51. By: Wright,Mike; Renneboog,Luc; Simons,Tomas; Scholes,Louise (Tilburg University, Center for Economic Research)
    Keywords: Public-to-private;going private;LBO;MBO;IBO;Management buy-ins;Management buyouts;Leveraged buyouts
    JEL: G34 G32
    Date: 2006
    URL: http://d.repec.org/n?u=RePEc:dgr:kubcen:200670&r=fmk
  52. By: Kenny, Charles
    Abstract: There are significant weaknesses in some of the traditional justifications for assuming that aid will foster development. This paper looks at what the cross-country aid effectiveness literature and World Bank Operations Evaluation Department reviews have suggested about effective aid, first in terms of promoting income growth, and then for promoting other goals. This review forms the basis for a discussion of recommendations to improve aid effectiveness and a discussion of effective aid allocation. Given the multiple potential objectives for aid, there is no one right answer. However, it appears that there are a number of reforms to aid practices and distribution that might help to deliver a more significant return to aid resources. We should provide aid where institutions are already strong, where they can be strengthened with the help of donor resources, or where they can be bypassed with limited damage to existing institutional capacity. The importance of institutions to aid outcomes, as well as the fungibility of aid flows, suggests that programmatic aid should be expanded in countries with strong institutions, while project aid should be supported based on its ability to transfer knowledge and test new practices and support global public good provision rather than (merely) as a tool of financial resource transfer. The importance of institutions also suggests that we should be cautious in our expectations regarding the results of increased aid flows.
    Keywords: Development Economics & Aid Effectiveness,Banks & Banking Reform,School Health,Population Policies,Economic Theory & Research
    Date: 2006–09–01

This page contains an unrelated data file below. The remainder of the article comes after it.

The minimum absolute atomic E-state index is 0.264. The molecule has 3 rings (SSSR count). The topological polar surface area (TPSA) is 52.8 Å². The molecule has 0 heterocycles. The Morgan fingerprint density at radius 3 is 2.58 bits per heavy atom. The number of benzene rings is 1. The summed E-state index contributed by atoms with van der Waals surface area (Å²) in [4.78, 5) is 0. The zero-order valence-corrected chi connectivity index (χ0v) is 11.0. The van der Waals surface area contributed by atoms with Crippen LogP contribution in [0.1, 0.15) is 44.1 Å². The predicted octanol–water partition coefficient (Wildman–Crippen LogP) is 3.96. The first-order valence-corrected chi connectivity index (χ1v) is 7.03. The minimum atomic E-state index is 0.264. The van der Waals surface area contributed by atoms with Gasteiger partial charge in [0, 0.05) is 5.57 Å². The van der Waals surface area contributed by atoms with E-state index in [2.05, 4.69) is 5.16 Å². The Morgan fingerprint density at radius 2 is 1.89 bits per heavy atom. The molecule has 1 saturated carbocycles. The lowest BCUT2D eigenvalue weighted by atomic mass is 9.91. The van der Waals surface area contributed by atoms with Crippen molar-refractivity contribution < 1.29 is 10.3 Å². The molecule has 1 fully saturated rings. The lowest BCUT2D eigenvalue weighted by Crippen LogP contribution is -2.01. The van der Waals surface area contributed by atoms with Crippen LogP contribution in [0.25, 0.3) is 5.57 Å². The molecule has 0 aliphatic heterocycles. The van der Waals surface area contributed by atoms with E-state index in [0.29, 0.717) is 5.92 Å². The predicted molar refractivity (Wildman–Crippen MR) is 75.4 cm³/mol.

URL: http://d.repec.org/n?u=RePEc:wbk:wbrwps:4005&r=fmk
  53. By: Blanco, Fernando; Herrera, Santiago
    Abstract: The authors describe the main trends of Brazil ' s fiscal policy during the past decade and analyze (1) the ability to raise the primary surplus in response to external shocks, (2) the pro-cyclical nature of fiscal policy, and (3) the long-run impact of government expenditure composition and taxation. They analyze the use of the primary balance as a policy tool within the Drudi-Prati model, wherein the government uses the primary balance to reveal its commitment to service its debt. The authors verify that both the debt ratio and the primary balance are determinants of spreads and credit ratings in Brazil. But the relationship is nonlinear: the impact of the primary balance on spreads is amplified as the debt ratio increases. Using an Autoregressive Distributed Lag (ARDL) approach, the authors analyze the relationship between the primary balance and economic activity, finding a positive correlation in the long run. However, in the short run fiscal expansions are associated with primary balance reductions and vice-versa during output contractions, confirming the procyclical nature of fiscal policy in the short run. The authors use two approaches, ARDL and a cointegrating value at risk (VAR), to analyze the interaction between public expenditure composition and taxation on growth. Similar results are obtained: large elasticities of output with respect to capital stocks, a significant negative impact of taxation on long-run GDP, and a negative impact of increasing government consumption and transfer payments on GDP. These results shed light on the contribution of fiscal policy to disappointing growth performance in Brazil during the past decade.
    Keywords: Economic Stabilization,Public Sector Expenditure Analysis & Management,Economic Theory & Research,Fiscal Adjustment,Banks & Banking Reform
    Date: 2006–09–01
    URL: http://d.repec.org/n?u=RePEc:wbk:wbrwps:4004&r=fmk
  54. By: FEDESARROLLO